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Regions

MFC's CRect class represents rectangles—simple regions of space enclosed by four boundaries aligned at right angles. More complex regions of space can be represented with the CRgn class, which encapsulates GDI objects called, appropriately enough, regions. The most common use for regions is to create complex patterns that serve as clipping boundaries for GDI drawing functions. But you can use CRgn in other ways, too. Here's a brief look at regions and some of the interesting things that you can do with them.

Regions and the CRgn Class

CRgn provides functions for creating geometrically shaped regions, combining existing regions to create more complex regions, and performing certain operations such as hit-testing a region or retrieving a region's bounding rectangle. The CDC class provides tools for drawing with a region once it's created—for example, filling a region with a brush color or using it to clip other drawing operations. Let's see first how regions are created. Then we'll look at the CDC functions that act on regions and finish up by building a sample program that uses regions to generate some rather unusual output.

Creating Regions

After a CRgn object is constructed, a region is created and attached to it by calling one of several member functions the CRgn class provides for region creation. The pertinent CRgn functions are summarized in the following table.

CRgn Region-Creation Functions

Function Description
CreateRectRgn Creates a rectangular region from a set of coordinates
CreateRectRgnIndirect Creates a rectangular region from a RECT structure or a CRect object
CreateEllipticRgn Creates an elliptical region from a set of coordinates
CreateEllipticRgnIndirect Creates an elliptical region from a RECT structure or a CRect object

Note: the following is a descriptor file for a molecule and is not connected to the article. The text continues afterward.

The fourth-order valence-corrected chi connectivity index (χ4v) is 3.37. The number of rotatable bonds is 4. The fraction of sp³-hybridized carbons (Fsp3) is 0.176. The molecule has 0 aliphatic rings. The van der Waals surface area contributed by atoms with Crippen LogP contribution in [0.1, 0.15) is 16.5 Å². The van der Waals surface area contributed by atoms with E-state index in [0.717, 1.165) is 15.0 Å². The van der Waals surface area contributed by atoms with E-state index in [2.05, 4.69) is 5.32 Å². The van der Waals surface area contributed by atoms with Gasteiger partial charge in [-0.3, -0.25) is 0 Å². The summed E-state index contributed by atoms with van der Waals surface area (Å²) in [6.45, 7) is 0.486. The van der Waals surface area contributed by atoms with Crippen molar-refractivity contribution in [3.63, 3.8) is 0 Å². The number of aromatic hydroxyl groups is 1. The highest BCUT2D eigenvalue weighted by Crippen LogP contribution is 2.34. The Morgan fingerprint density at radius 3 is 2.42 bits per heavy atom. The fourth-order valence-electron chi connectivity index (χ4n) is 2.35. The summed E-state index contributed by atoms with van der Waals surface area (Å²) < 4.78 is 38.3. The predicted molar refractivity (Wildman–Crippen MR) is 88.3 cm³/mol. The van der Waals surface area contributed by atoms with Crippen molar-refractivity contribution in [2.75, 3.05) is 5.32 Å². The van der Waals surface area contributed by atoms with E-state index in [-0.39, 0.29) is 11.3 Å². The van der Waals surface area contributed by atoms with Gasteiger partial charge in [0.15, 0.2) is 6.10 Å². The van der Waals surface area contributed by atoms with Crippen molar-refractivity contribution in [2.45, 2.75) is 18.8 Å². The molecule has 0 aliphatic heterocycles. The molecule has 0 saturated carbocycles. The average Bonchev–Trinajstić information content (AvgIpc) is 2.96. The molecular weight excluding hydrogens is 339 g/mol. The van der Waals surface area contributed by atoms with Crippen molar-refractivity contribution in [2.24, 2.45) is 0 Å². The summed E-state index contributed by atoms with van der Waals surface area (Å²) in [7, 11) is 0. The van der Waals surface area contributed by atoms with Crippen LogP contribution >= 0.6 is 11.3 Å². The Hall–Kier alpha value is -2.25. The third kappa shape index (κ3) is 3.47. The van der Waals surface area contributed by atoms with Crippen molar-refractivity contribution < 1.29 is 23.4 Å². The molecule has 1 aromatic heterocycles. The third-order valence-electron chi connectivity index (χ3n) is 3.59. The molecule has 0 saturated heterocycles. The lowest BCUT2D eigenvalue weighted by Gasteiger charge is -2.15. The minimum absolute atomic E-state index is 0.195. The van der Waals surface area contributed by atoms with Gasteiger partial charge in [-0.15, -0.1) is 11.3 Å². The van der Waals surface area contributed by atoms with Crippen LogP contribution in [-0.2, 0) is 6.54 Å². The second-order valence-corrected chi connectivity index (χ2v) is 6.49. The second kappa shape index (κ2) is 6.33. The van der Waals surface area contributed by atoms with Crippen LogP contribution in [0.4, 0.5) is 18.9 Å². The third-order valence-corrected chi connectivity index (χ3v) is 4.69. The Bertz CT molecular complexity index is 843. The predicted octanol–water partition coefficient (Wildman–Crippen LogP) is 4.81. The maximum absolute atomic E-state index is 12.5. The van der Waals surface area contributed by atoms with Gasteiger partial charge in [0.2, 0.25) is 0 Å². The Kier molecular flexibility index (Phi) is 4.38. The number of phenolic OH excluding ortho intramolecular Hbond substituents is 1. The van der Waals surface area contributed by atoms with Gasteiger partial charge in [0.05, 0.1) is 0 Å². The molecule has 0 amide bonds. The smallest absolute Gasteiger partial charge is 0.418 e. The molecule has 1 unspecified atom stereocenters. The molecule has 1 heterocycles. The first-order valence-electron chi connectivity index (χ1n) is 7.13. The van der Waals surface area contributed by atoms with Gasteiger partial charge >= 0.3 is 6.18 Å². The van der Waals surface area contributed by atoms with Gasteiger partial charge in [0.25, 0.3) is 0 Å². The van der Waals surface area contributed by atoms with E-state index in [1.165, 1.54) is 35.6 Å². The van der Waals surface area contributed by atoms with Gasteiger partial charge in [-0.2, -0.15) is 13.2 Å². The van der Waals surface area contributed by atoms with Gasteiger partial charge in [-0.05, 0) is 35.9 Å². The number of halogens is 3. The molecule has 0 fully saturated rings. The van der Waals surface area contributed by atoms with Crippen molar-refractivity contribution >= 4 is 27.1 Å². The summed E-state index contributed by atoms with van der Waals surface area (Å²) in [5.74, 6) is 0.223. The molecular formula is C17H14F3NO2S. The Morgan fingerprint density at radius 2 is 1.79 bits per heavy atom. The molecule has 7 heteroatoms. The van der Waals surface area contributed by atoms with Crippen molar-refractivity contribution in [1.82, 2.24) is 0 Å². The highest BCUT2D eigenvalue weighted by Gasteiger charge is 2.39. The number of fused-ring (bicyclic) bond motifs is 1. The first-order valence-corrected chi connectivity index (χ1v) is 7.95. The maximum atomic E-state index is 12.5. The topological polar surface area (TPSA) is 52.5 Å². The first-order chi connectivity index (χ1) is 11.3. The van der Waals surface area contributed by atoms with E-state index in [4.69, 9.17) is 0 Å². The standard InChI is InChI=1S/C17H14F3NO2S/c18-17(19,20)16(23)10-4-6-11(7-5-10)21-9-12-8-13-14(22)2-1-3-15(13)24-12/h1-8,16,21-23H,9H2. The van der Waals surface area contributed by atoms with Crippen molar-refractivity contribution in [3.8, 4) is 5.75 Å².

CreateRoundRectRgn Creates a rectangular region with rounded corners
CreatePolygonRgn Creates a polygonal region from a set of points
CreatePolyPolygonRgn Creates a region composed of multiple polygons from a set of points
CreateFromPath Creates a region from a path
CreateFromData Creates a region by applying two-dimensional coordinate transformations to an existing region
CopyRgn Creates a region that is a copy of an existing region

The use of most of these functions is straightforward. For example, to create an elliptical region from a CRect object named rect that defines a bounding box, you can write

CRgn rgn;
rgn.CreateEllipticRgnIndirect(&rect);

To create a rectangular region with rounded corners, you'd do it this way instead:

CRgn rgn;
rgn.CreateRoundRectRgn (rect.left, rect.top, rect.right,
    rect.bottom, nCornerWidth, nCornerHeight);

nCornerWidth and nCornerHeight represent the horizontal and vertical dimensions, respectively, of the ellipses used to round the corners. All coordinates passed to functions that create regions are logical coordinates. Like other GDI objects, a region must be deleted when it's no longer needed. Creating a CRgn on the stack makes destruction automatic because when a CRgn goes out of scope it destroys the GDI region it's attached to.

One of the most powerful region-creation functions is CRgn::CreateFromPath, which converts the device context's current path into a region. A path is an outline generated by bracketing calls to other GDI drawing functions between calls to CDC::BeginPath and CDC::EndPath. The following statements generate a simple elliptical path and convert it into a region:

dc.BeginPath ();                // Define a path
dc.Ellipse (0, 0, 400, 200);
dc.EndPath ();
 
CRgn rgn;                       // Convert the path into a region.
rgn.CreateFromPath (&dc);